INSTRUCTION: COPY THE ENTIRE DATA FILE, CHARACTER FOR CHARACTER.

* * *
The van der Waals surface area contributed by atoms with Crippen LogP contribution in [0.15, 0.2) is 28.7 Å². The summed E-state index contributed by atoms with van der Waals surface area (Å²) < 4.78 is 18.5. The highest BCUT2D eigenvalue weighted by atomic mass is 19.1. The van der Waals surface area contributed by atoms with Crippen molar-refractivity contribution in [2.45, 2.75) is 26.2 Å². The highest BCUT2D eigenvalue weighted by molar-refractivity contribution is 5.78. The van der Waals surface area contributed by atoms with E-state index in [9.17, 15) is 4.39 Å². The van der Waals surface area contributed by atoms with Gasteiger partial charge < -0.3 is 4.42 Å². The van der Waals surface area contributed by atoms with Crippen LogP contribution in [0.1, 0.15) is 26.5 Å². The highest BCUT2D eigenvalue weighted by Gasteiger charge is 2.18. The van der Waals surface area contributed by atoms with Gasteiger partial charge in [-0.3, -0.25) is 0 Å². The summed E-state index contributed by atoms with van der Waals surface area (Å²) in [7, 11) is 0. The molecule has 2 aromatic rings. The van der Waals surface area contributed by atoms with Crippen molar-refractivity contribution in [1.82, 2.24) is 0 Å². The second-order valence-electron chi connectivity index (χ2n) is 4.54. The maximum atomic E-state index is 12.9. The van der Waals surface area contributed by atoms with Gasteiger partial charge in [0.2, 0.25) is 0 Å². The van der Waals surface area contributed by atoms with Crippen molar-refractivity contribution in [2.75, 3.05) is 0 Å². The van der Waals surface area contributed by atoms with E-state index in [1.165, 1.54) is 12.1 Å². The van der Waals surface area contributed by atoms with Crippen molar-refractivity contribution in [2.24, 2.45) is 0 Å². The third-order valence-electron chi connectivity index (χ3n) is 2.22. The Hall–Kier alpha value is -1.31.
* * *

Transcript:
The van der Waals surface area contributed by atoms with Crippen LogP contribution in [0.15, 0.2) is 28.7 Å². The summed E-state index contributed by atoms with van der Waals surface area (Å²) < 4.78 is 18.5. The highest BCUT2D eigenvalue weighted by atomic mass is 19.1. The van der Waals surface area contributed by atoms with Crippen molar-refractivity contribution in [2.45, 2.75) is 26.2 Å². The highest BCUT2D eigenvalue weighted by molar-refractivity contribution is 5.78. The van der Waals surface area contributed by atoms with E-state index in [9.17, 15) is 4.39 Å². The van der Waals surface area contributed by atoms with Gasteiger partial charge < -0.3 is 4.42 Å². The van der Waals surface area contributed by atoms with Crippen LogP contribution in [0.1, 0.15) is 26.5 Å². The highest BCUT2D eigenvalue weighted by Gasteiger charge is 2.18. The van der Waals surface area contributed by atoms with Gasteiger partial charge in [-0.3, -0.25) is 0 Å². The summed E-state index contributed by atoms with van der Waals surface area (Å²) in [7, 11) is 0. The molecule has 2 aromatic rings. The van der Waals surface area contributed by atoms with Crippen molar-refractivity contribution in [1.82, 2.24) is 0 Å². The second-order valence-electron chi connectivity index (χ2n) is 4.54. The maximum atomic E-state index is 12.9. The van der Waals surface area contributed by atoms with Gasteiger partial charge in [0.2, 0.25) is 0 Å². The van der Waals surface area contributed by atoms with Crippen molar-refractivity contribution in [2.75, 3.05) is 0 Å². The van der Waals surface area contributed by atoms with E-state index in [1.165, 1.54) is 12.1 Å². The van der Waals surface area contributed by atoms with Crippen molar-refractivity contribution in [2.24, 2.45) is 0 Å². The third-order valence-electron chi connectivity index (χ3n) is 2.22. The Hall–Kier alpha value is -1.31.